Well, this storm of controversy died down and was forgotten after two days, like all public turmoils in our country. And then came the Sixty Fourth  Independence Day of the State of Israel. And on the main news magazine in the state TV channel, the lady announcer told with playful good humor the events of this festive day, noting that in this year's Independence Day a special emphasis had been placed on increasing and strengthening the ties between Israel's citizens and their army, the Israeli Defense Forces. So as to help strengthen the motivation for military service which has weakened a bit in recent years - which might in future pose the Army some manpower problems. In token of which, army bases had been opened wide to the citizens - adults as well as children.

"For one day the children left their war toys at home and came to play with the real thing," said the newscaster with a smile on her face, replaced by the images captured that morning by the TV reporter covering the festive events. A girl, six or seven years old, filled the screen. She was sitting on top of a tank and turning round and round a machine gun, her finger on the trigger and with a bright smile aiming the barrel - which was as long as she was tall – at the indulgently smiling adults and at the other children who sat on the cannon of a neighboring tank.

The news bulletin ended with the voicing of some criticism: The announcer remarked indignantly that Israelis who had spent the day in various national parks left behind them a lot of garbage, a careless and negligent  behavior by any standards.

Shortly after this news broadcast was shown on state TV, there was somebody who found a slightly different way of celebrating Israel's sixty-fourth birthday. Namely, by going out into the night streets of the Shapira slum neighborhood, in South Tel Aviv, and hurling Molotov cocktails at the homes of refugees and asylum seekers and migrant workers, some of whom had fled to Israel under the threat of genocide in their African homelands. There were no casualties, but the apartments were burned with their meager contents, as was the small makeshift kindergarten set up by Africans for their children.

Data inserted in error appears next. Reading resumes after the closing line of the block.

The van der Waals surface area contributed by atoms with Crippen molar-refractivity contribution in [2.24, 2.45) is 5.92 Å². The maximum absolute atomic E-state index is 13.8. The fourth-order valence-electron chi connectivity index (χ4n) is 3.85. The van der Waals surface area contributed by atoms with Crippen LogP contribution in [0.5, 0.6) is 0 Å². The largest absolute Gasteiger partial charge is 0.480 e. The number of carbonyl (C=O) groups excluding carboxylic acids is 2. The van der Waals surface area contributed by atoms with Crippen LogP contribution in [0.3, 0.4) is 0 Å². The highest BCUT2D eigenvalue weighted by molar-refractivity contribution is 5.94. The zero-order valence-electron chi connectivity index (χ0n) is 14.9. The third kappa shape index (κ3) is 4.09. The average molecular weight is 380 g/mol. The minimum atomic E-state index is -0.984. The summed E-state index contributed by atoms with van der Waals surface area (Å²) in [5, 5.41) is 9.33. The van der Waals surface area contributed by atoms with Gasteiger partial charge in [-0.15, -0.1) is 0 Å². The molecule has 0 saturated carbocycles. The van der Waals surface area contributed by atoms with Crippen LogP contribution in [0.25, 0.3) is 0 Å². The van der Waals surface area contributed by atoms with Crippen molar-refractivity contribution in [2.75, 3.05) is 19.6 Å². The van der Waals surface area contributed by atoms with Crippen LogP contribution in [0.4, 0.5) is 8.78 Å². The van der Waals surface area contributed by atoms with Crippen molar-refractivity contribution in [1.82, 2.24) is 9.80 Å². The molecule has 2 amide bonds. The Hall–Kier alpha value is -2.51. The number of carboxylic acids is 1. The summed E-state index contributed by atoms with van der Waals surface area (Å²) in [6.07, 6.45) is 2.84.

Residents of the neighborhood who were later interviewed in the media said they don't hold with throwing Molotov cocktails, but that it's time for the government to take action and deport all these Africans, as it is unacceptable to concentrate all the human garbage in one neighborhood. And the kindergarten will most probably not be restored any more, since even before the incendiary attacks there were neighbors who strongly objected to seeing so many black children inside their building. And on this, there was nothing to be heard from  the Minister of Education, as this had been an informal kindergarten, not part of the official education system of Israel, and many of the children in it anyway have an unclear legal status and might be deported from the country even before the end of the school year.

Certainly, there is no call to fault Education Minister Gideon Sa'ar for not giving attention to such trifles, when he is hard working on a thorough overhaul of the entire Israeli educational system, from kindergarten up to and including university. On all levels, the study of Jewish heritage must be strengthened and emphasized. For example, just last week the minister and his staff took care to remove from the curriculum a textbook in which heinous signs of post-Zionism had been detected. This book quotes extensively from the notorious  Goldstone Report... Moreover, it argued that a large part of immigrants to Israel from the former Soviet Union did not come to Israel for reasons of Zionism, but out of a simple wish to improve their standard of living.

All this was of course intolerable for the zealous minister. The book was phased out of use forthwith. Israeli pupils will no longer undergo leftist brainwashing, and the replacement textbook will make it clear that the Goldstone Report was a tissue of malicious lies and anti-Semitic propaganda against the world's most moral army.And of course, also that all Jews who come here from Russia (as well as all Russian Christians who also come here if they could show one Jewish grandparent) came only and solely because of the flame of Zionism pulsing in their hearts.